Last Updated on April 6, 2016
One of the items Harrelson Agency itemizes on invoices when building out a new client website (particularly when using WordPress or Drupal) are maintenance and security updates for the year.
It’s not a major cost, but I often receive questions about the charge and whether or not it’s really necessary. That’s particularly the case when dealing with churches, nonprofits, and small businesses who are on tight budgets and looking to save every penny possible (and understandable). However, it’s necessary and I always counsel our clients (of all sizes) to understand what that cost entails and why it’s beneficial in the long run.
Regardless of the amount of traffic your website receives, if your site is self hosted and using software such as WordPress or Drupal, you have to make sure you or your website manager are doing regular updates of plugins and versions, as well as making sure there is some sort of security software in place to manage firewalls, login attempts, IP attacks etc.
If you accept online donations or payments via your website, this is especially true. If you host any sort of “member directory” or registration information or personal details of your congregants or customers, this is especially true. That’s not depending on the size of your church, nonprofit, or business.
This week, press (and governments) around the world are reeling from the explosive release of the Panama Papers. This is the largest leak of private documents ever, and exposes a number of world leaders and companies and their potentially illegal financial transactions. It happened because of outdated software with known vulnerabilities:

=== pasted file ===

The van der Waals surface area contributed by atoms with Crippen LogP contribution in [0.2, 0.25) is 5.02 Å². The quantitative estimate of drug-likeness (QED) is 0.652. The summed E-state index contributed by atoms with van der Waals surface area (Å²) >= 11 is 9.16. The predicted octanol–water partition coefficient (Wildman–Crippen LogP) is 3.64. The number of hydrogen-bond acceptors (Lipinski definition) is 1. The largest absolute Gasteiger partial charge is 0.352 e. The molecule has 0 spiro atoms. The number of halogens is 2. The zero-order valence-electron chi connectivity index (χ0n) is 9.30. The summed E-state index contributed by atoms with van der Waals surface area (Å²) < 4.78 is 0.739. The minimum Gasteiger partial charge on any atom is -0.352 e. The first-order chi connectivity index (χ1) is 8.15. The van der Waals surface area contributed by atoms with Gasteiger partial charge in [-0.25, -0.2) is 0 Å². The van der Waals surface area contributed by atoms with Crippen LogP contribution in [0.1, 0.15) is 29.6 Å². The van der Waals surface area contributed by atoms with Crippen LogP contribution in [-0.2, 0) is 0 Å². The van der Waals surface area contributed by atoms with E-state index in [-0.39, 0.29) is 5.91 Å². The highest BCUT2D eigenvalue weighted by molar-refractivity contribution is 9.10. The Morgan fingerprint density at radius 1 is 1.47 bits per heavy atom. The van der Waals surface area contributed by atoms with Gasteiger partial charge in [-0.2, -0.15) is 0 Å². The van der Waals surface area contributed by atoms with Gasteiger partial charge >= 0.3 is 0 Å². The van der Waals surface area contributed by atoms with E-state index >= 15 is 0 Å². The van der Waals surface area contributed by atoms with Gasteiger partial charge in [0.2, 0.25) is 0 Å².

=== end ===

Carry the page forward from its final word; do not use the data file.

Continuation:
“FORBES discovered the firm ran a three-month old version of WordPress for its main site, known to contain some vulnerabilities, but more worrisome was that, according to Internet records, its portal used by customers to access sensitive data was most likely run on a three-year-old version of Drupal, 7.23. That platform has at least 25 known vulnerabilities at the time of writing, two of which could have been used by a hacker to upload their own code to the server and start hoovering up data. Back in 2014, Drupal warned of a swathe of attacks on websites based on its code, telling users that anyone running anything below version 7.32 within seven hours of its release should have assumed they’d been hacked.
That critical vulnerability may have been open for more than two-and-a-half years on Mossack Fonseca’s site, if it hadn’t been patched at the time without updating website logs. It remains a valid route for hackers to try to get more data from the firm and its customers. On its site, the company claims: “Your information has never been safer than with Mossack Fonseca’s secure Client Portal.” That boast now looks somewhat misguided.”
So yes… in 2016 it certainly matters that you have good passwords and good security on your personal online accounts as well as those of your church or business.
Don’t wait until it’s too late and have to deal with the ramifications.